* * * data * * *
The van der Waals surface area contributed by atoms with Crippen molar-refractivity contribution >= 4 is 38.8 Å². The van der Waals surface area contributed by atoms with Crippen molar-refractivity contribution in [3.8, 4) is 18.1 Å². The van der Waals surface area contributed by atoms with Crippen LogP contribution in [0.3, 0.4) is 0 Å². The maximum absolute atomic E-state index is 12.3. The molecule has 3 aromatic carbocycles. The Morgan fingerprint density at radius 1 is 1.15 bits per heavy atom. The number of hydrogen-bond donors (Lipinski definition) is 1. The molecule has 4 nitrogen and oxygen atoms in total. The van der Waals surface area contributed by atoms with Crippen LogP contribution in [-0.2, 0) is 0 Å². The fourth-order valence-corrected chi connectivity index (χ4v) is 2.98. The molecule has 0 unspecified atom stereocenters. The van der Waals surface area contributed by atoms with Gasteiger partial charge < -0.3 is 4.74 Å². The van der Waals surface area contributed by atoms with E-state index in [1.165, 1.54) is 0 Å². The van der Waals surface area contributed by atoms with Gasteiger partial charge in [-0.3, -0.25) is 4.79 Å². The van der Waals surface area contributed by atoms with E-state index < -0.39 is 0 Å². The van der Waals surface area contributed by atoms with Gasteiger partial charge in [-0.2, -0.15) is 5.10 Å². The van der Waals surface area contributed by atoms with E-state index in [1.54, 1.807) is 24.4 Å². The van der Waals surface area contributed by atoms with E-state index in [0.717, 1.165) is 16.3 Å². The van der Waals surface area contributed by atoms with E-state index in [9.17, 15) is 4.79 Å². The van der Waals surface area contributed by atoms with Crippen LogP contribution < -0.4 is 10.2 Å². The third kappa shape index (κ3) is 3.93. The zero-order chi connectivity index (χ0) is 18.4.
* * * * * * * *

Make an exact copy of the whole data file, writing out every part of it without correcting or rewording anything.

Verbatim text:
The van der Waals surface area contributed by atoms with Crippen molar-refractivity contribution >= 4 is 38.8 Å². The van der Waals surface area contributed by atoms with Crippen molar-refractivity contribution in [3.8, 4) is 18.1 Å². The van der Waals surface area contributed by atoms with Crippen LogP contribution in [0.3, 0.4) is 0 Å². The maximum absolute atomic E-state index is 12.3. The molecule has 3 aromatic carbocycles. The Morgan fingerprint density at radius 1 is 1.15 bits per heavy atom. The number of hydrogen-bond donors (Lipinski definition) is 1. The molecule has 4 nitrogen and oxygen atoms in total. The van der Waals surface area contributed by atoms with Crippen LogP contribution in [-0.2, 0) is 0 Å². The fourth-order valence-corrected chi connectivity index (χ4v) is 2.98. The molecule has 0 unspecified atom stereocenters. The van der Waals surface area contributed by atoms with Gasteiger partial charge < -0.3 is 4.74 Å². The van der Waals surface area contributed by atoms with E-state index in [1.165, 1.54) is 0 Å². The van der Waals surface area contributed by atoms with Gasteiger partial charge in [-0.3, -0.25) is 4.79 Å². The van der Waals surface area contributed by atoms with E-state index < -0.39 is 0 Å². The van der Waals surface area contributed by atoms with Gasteiger partial charge in [-0.2, -0.15) is 5.10 Å². The van der Waals surface area contributed by atoms with E-state index in [1.54, 1.807) is 24.4 Å². The van der Waals surface area contributed by atoms with E-state index in [0.717, 1.165) is 16.3 Å². The van der Waals surface area contributed by atoms with E-state index in [9.17, 15) is 4.79 Å². The van der Waals surface area contributed by atoms with Crippen LogP contribution < -0.4 is 10.2 Å². The third kappa shape index (κ3) is 3.93. The zero-order chi connectivity index (χ0) is 18.4.